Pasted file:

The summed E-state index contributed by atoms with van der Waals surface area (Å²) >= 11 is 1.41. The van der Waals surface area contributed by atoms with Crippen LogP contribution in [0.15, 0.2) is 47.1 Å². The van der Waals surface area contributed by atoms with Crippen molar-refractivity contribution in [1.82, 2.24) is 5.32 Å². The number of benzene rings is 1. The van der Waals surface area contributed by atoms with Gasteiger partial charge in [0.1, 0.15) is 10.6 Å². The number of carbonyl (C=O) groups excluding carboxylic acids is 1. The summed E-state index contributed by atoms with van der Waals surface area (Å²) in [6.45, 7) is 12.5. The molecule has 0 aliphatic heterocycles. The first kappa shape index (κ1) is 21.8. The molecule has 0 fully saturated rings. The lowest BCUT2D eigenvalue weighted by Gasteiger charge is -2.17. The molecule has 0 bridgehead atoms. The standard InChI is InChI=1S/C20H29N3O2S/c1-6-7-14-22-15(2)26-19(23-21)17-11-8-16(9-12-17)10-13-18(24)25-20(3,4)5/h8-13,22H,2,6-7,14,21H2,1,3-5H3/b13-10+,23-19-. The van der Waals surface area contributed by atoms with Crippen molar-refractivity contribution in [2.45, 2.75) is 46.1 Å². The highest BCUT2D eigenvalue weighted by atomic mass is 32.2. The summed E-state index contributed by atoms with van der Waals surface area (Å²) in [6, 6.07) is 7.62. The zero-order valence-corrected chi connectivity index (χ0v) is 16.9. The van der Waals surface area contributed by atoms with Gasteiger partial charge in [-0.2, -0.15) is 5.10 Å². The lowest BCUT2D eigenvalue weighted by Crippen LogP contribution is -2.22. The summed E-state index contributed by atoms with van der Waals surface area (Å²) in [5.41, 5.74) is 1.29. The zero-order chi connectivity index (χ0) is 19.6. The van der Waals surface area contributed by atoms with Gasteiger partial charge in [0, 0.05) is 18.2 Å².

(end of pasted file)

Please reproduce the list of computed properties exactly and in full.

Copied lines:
The summed E-state index contributed by atoms with van der Waals surface area (Å²) >= 11 is 1.41. The van der Waals surface area contributed by atoms with Crippen LogP contribution in [0.15, 0.2) is 47.1 Å². The van der Waals surface area contributed by atoms with Crippen molar-refractivity contribution in [1.82, 2.24) is 5.32 Å². The number of benzene rings is 1. The van der Waals surface area contributed by atoms with Gasteiger partial charge in [0.1, 0.15) is 10.6 Å². The number of carbonyl (C=O) groups excluding carboxylic acids is 1. The summed E-state index contributed by atoms with van der Waals surface area (Å²) in [6.45, 7) is 12.5. The molecule has 0 aliphatic heterocycles. The first kappa shape index (κ1) is 21.8. The molecule has 0 fully saturated rings. The lowest BCUT2D eigenvalue weighted by Gasteiger charge is -2.17. The molecule has 0 bridgehead atoms. The standard InChI is InChI=1S/C20H29N3O2S/c1-6-7-14-22-15(2)26-19(23-21)17-11-8-16(9-12-17)10-13-18(24)25-20(3,4)5/h8-13,22H,2,6-7,14,21H2,1,3-5H3/b13-10+,23-19-. The van der Waals surface area contributed by atoms with Crippen molar-refractivity contribution in [2.45, 2.75) is 46.1 Å². The highest BCUT2D eigenvalue weighted by atomic mass is 32.2. The summed E-state index contributed by atoms with van der Waals surface area (Å²) in [6, 6.07) is 7.62. The zero-order valence-corrected chi connectivity index (χ0v) is 16.9. The van der Waals surface area contributed by atoms with Gasteiger partial charge in [-0.2, -0.15) is 5.10 Å². The lowest BCUT2D eigenvalue weighted by Crippen LogP contribution is -2.22. The summed E-state index contributed by atoms with van der Waals surface area (Å²) in [5.41, 5.74) is 1.29. The zero-order chi connectivity index (χ0) is 19.6. The van der Waals surface area contributed by atoms with Gasteiger partial charge in [0, 0.05) is 18.2 Å².